Seatbelts and car seats

Everybody in the vehicle must wear a seatbelt.

Child passengers and car seats

Driving in the front seat is forbidden for all children under 13 unless the back seats are all occupied by younger children. All seatbelts must be age and size appropriate; the driver will be responsible for ensuring full compliance of this rule.

Alcohol

It is highly advised to refrain from drinking at all when driving in Paris. The permitted alcohol blood level is very low at 0.02%. Breaking this law is dealt with severely and you could find yourself with heavy fines and even a spell in prison. Simple advice – don’t drink and drive.

Give way to the right-hand traffic

The roads in Paris can get very busy, so it is wise to keep your eyes on everything that is happening. If you see a triangle-shaped sign with a red border, marked with an X, you must always give way to the right. You may also see another sign written in French telling you that you no longer have the priority. Keep an eye out for, Vous n’avez pad le priorite.

 

What are the speed limits in Paris?

Rather than the mph signs you see in the UK, all road signs in Paris illustrate the speed in kph. Most of the built-up areas will indicate that the maximum speed is 50kph whilst any freeways and highways have a minimum of 80kph. Once the weather gets worse, the speed limit is automatically reduced in most cases to 50kph on all roads.

The Arc de Triomphe and Place de la Concorde

There is no doubt you will want to visit the iconic Champs-Elysees when visiting Paris, but driving there can be tricky. Drivers seem to take on a new personality as they jockey for position. If you stay alert and follow the standard rules you will be fine. Just remember the rule for going round roundabouts or traffic circles is those already on it have the right of way and the circles go clockwise.

Getting into Paris by car

You may be staying elsewhere in France but have chosen to visit Paris, if that is the case, you will have to access the circular highway that surrounds the city. Known as la Peripherique, it is busy and has four lanes bringing people in and out of the city. The exit lane is on the far right. On this highway, you are permitted to drive at 80kph but always be aware of people joining the highway. Vehicles entering from the right have the priority over vehicles already there.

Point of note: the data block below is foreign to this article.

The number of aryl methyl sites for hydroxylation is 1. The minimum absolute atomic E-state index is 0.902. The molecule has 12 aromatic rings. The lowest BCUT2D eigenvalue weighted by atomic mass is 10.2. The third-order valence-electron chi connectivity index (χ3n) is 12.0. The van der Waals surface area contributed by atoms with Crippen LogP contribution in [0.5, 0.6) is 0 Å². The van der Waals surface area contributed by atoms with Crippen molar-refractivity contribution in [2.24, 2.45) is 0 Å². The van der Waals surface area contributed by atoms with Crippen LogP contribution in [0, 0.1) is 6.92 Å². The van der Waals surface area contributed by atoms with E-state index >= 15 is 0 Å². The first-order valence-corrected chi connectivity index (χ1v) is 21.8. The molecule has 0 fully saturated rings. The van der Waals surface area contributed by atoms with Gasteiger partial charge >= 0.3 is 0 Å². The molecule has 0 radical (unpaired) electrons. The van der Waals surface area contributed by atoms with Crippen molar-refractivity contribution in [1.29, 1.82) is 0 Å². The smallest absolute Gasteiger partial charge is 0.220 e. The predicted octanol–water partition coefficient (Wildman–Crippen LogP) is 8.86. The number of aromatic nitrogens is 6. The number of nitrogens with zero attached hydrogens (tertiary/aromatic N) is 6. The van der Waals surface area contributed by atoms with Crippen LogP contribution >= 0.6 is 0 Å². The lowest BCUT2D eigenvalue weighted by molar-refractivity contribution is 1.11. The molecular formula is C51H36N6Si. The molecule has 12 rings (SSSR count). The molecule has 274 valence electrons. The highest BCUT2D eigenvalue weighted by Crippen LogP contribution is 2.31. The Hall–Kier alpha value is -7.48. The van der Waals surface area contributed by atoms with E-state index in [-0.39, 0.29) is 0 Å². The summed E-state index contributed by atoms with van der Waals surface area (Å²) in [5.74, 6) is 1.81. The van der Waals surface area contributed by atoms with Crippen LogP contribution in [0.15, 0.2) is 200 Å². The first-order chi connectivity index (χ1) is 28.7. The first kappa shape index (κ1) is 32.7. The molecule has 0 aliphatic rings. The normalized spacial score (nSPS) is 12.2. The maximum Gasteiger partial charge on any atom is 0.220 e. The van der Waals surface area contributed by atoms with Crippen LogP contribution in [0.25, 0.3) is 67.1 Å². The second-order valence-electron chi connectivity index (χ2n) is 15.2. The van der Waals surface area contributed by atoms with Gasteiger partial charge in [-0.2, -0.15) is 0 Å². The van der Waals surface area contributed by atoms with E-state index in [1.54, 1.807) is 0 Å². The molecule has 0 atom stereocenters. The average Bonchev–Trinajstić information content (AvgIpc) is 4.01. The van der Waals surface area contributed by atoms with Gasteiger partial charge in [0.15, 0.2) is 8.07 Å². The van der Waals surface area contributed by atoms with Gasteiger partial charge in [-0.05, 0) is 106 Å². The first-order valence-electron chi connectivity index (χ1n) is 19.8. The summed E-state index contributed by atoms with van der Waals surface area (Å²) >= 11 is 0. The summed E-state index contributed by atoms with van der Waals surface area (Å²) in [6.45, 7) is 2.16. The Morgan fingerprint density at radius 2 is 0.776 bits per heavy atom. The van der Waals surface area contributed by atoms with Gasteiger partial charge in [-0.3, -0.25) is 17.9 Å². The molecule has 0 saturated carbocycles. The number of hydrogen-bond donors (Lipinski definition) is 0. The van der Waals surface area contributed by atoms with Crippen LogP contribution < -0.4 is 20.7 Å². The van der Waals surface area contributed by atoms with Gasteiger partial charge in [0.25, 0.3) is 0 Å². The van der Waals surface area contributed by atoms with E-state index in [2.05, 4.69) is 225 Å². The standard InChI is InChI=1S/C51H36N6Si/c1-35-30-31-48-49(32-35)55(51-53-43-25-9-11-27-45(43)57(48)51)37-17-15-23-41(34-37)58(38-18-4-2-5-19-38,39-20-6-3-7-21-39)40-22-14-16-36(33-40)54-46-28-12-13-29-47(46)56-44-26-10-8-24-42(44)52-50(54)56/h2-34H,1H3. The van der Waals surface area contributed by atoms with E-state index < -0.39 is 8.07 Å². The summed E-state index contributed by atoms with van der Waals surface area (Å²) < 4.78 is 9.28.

Is it illegal to use my mobile phone whilst driving in Paris?

This is a rule that is very strict, so it is best not to risk it at all. You could be putting yourself and other road users in danger. Phones and other handheld devices must not be used, even if you choose to connect them to a hands-free device. Failure to comply will result in an on-the-spot fine.

Is it easy to park in Paris?

With Paris being as busy as it is, it is no surprise that parking can be tricky. Luckily there are a lot of underground car parks. You will know you are near one by spotting a P sign with a blue background. You pay by the hour but there are some that will allow you to stay for a half or full day. You collect a ticket at entry and pay when you depart.

 

Hopefully, you are now prepared for your trip to Paris and are a little more knowledgeable in the rules around driving through the stunning city. Booking your trip, hiring your car and getting the correct car hire excess insurance for Europe is the first step to enjoying a memorable trip. Contact us for a free quote to see how we can protect you from excess fees and make that holiday worry-free.

© Strategic Insurance Services Limited 2022 | Privacy Policy | Terms & Conditions